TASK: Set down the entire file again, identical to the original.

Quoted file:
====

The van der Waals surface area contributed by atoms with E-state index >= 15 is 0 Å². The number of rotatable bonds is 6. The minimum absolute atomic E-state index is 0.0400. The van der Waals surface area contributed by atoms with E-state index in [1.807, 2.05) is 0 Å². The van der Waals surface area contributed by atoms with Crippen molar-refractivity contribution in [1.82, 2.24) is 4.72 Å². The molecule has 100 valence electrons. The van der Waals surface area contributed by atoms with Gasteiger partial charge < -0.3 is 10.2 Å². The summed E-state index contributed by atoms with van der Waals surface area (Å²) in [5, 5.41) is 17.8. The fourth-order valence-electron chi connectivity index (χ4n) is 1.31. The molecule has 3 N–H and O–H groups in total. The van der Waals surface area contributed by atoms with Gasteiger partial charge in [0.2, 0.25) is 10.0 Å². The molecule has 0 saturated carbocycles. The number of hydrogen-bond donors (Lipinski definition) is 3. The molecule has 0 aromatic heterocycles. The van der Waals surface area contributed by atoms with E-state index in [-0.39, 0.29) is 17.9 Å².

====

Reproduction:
The van der Waals surface area contributed by atoms with E-state index >= 15 is 0 Å². The number of rotatable bonds is 6. The minimum absolute atomic E-state index is 0.0400. The van der Waals surface area contributed by atoms with E-state index in [1.807, 2.05) is 0 Å². The van der Waals surface area contributed by atoms with Crippen molar-refractivity contribution in [1.82, 2.24) is 4.72 Å². The molecule has 100 valence electrons. The van der Waals surface area contributed by atoms with Gasteiger partial charge < -0.3 is 10.2 Å². The summed E-state index contributed by atoms with van der Waals surface area (Å²) in [5, 5.41) is 17.8. The fourth-order valence-electron chi connectivity index (χ4n) is 1.31. The molecule has 3 N–H and O–H groups in total. The van der Waals surface area contributed by atoms with Gasteiger partial charge in [0.2, 0.25) is 10.0 Å². The molecule has 0 saturated carbocycles. The number of hydrogen-bond donors (Lipinski definition) is 3. The molecule has 0 aromatic heterocycles. The van der Waals surface area contributed by atoms with E-state index in [-0.39, 0.29) is 17.9 Å².